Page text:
# Thread: Find the length of this triangle?

1. ## Find the length of this triangle?

This is on page 860 #18 on the OG Book.

Note: Figure not drawn to scale

In the figure below, if the legs of triangle ABC are parallel to the axes, what could be the lengths of the sides of triangle ABC?

a) 2, 5 and sqrt 29
b)2, 5, 7
c)3, 3, and 3sqrt2
d)3, 4,5
e)4,5, and sqrt 41

2. Hey there fabxx,

Given that the triangle is a right triangle, side lengths can be found by Pythagoras.

a) 2, 5 and sqrt 29
$\displaystyle \sqrt {2^2 + 5^2} = \sqrt {29}$
a. is possible.

b)2, 5, 7
$\displaystyle \sqrt {2^2 + 5^2} = \sqrt {29} \neq {7}$
b. is not possible.

c)3, 3, and 3sqrt2
$\displaystyle \sqrt {3^2 + 3^2} = \sqrt {18} = \sqrt {9} \ * \sqrt {2} = 3 \sqrt{2}$
c. is possible.

d)3, 4,5
$\displaystyle \sqrt {3^2 + 4^2} = \sqrt {25} = 5$
d. is possible

e)4,5, and sqrt 41
$\displaystyle \sqrt {4^2 + 5^2} = \sqrt {41}$
By Pythagoras, this appears possible, but based on the information on the graph (point above triangle given as (4, 10)), no two side lengths can be greater than (or equal to) 4.
e. is not possible

Trust this helps...

3. Originally Posted by MakeANote
Hey there fabxx,

d)3, 4,5
$\displaystyle \sqrt {3^2 + 4^2} = \sqrt {25} = 5$
d. is possible

Trust this helps...

Hi thanks for replying. How do you know that it's $\displaystyle \sqrt {3^2 + 4^2} = \sqrt {25} = 5$ but not the other way around? For example $\displaystyle \sqrt {3^2 + 5^2} = ?$

4. Originally Posted by fabxx
Hi thanks for replying. How do you know that it's $\displaystyle \sqrt {3^2 + 4^2} = \sqrt {25} = 5$ but not the other way around? For example $\displaystyle \sqrt {3^2 + 5^2} = ?$

You know that 5 should be the hypotenuse because it is the longest side of the triangle.

5. As icemanfan indicated, the longest side of the right triangle is the hypotenuse (always opposite the right-angle).

Something to note, however, that the question is not complete. Pythagoras was used to simply remove answers that could not be considered.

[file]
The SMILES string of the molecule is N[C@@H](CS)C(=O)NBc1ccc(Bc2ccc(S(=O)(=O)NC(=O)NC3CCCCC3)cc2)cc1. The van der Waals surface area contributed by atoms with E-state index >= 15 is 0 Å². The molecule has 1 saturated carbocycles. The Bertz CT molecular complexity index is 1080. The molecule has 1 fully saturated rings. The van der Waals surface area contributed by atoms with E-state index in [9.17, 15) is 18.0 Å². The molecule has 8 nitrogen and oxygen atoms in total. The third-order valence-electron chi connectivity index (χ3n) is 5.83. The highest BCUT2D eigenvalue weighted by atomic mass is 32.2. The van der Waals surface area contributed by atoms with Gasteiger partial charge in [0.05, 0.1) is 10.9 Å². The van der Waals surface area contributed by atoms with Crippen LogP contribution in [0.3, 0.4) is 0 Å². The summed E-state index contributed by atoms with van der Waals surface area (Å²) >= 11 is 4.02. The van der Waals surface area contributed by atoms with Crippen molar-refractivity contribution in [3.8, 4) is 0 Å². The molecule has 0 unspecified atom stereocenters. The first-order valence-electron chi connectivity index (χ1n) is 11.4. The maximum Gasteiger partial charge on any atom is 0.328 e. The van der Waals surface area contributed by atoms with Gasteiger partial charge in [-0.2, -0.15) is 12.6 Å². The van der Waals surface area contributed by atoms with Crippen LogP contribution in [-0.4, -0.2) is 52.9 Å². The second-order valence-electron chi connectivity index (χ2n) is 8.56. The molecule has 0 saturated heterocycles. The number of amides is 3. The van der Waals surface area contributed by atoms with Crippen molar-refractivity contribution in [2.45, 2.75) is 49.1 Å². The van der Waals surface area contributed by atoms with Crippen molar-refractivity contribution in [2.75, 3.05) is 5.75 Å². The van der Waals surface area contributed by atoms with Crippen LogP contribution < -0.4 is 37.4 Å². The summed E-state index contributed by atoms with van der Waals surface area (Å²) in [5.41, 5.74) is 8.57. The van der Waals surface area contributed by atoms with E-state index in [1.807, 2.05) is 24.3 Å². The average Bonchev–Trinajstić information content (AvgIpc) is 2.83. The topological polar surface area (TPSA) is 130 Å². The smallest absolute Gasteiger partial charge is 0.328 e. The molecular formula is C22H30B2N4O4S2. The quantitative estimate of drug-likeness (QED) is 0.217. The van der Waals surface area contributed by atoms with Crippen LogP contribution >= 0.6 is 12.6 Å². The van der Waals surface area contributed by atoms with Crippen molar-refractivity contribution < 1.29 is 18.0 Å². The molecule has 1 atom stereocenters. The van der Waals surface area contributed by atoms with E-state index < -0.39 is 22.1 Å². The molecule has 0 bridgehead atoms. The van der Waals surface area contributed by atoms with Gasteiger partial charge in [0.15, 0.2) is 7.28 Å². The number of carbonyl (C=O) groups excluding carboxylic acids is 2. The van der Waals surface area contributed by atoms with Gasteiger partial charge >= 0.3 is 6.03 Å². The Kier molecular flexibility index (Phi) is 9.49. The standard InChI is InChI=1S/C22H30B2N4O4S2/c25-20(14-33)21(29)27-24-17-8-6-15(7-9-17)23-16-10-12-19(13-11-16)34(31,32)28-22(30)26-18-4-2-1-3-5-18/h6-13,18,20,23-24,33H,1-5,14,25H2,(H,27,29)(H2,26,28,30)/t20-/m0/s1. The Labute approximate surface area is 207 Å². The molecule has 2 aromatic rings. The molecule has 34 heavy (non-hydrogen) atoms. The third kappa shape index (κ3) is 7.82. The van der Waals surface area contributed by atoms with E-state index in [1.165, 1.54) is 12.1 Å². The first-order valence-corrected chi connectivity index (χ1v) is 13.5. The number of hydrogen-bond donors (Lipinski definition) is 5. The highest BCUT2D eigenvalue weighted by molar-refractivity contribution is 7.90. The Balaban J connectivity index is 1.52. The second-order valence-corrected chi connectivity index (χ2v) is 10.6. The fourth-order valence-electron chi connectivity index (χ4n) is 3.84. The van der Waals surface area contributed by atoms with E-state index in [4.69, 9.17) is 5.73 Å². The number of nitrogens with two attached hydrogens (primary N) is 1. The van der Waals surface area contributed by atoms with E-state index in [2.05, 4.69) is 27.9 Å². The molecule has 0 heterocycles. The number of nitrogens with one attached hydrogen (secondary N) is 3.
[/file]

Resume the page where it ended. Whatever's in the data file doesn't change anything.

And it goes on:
The points given in the diagram are also significant.

Two points located on the line given on your diagram are (0,0) and (4, 10). The side lengths must also be able to be represented on this line.

One possible triangle (but not given) would have side lengths 4 and 10 units in size (if one side of the triangle were touching the x-axis).

Hence, another triangle must obey the side-lengths by ratio, because the triangles would be similar (sharing the same angle sizes, and the sides share a common ratio).

4:10 = 2:5

This means that a triangle with side-lengths of 2 and 5 would use this line.

This means that the only two possible answers are a. and b.

However, b. does not conform to the rules of a right-triangle. Hence, the only answer possible given is a) 2, 5 and $\displaystyle \sqrt {29}$.

(This is the solution).
Again, I trust this helps.

6. Originally Posted by MakeANote
Hey there fabxx,

Given that the triangle is a right triangle, side lengths can be found by Pythagoras.

a) 2, 5 and sqrt 29
$\displaystyle \sqrt {2^2 + 5^2} = \sqrt {29}$
a. is possible.

b)2, 5, 7
$\displaystyle \sqrt {2^2 + 5^2} = \sqrt {29} \neq {7}$
b. is not possible.

c)3, 3, and 3sqrt2
$\displaystyle \sqrt {3^2 + 3^2} = \sqrt {18} = \sqrt {9} \ * \sqrt {2} = 3 \sqrt{2}$
c. is possible.

d)3, 4,5
$\displaystyle \sqrt {3^2 + 4^2} = \sqrt {25} = 5$
d. is possible

e)4,5, and sqrt 41
$\displaystyle \sqrt {4^2 + 5^2} = \sqrt {41}$
By Pythagoras, this appears possible, but based on the information on the graph (point above triangle given as (4, 10)), no two side lengths can be greater than (or equal to) 4.
e. is not possible

Trust this helps...

a,c ,and d are all possible. How do you decide which is the correct answer?

7. If all that was necessary was that the triangle be a right triangle, you would be correct. But the triangle must also fit the slope of the line, which is 5/2. And only a) fits that slope.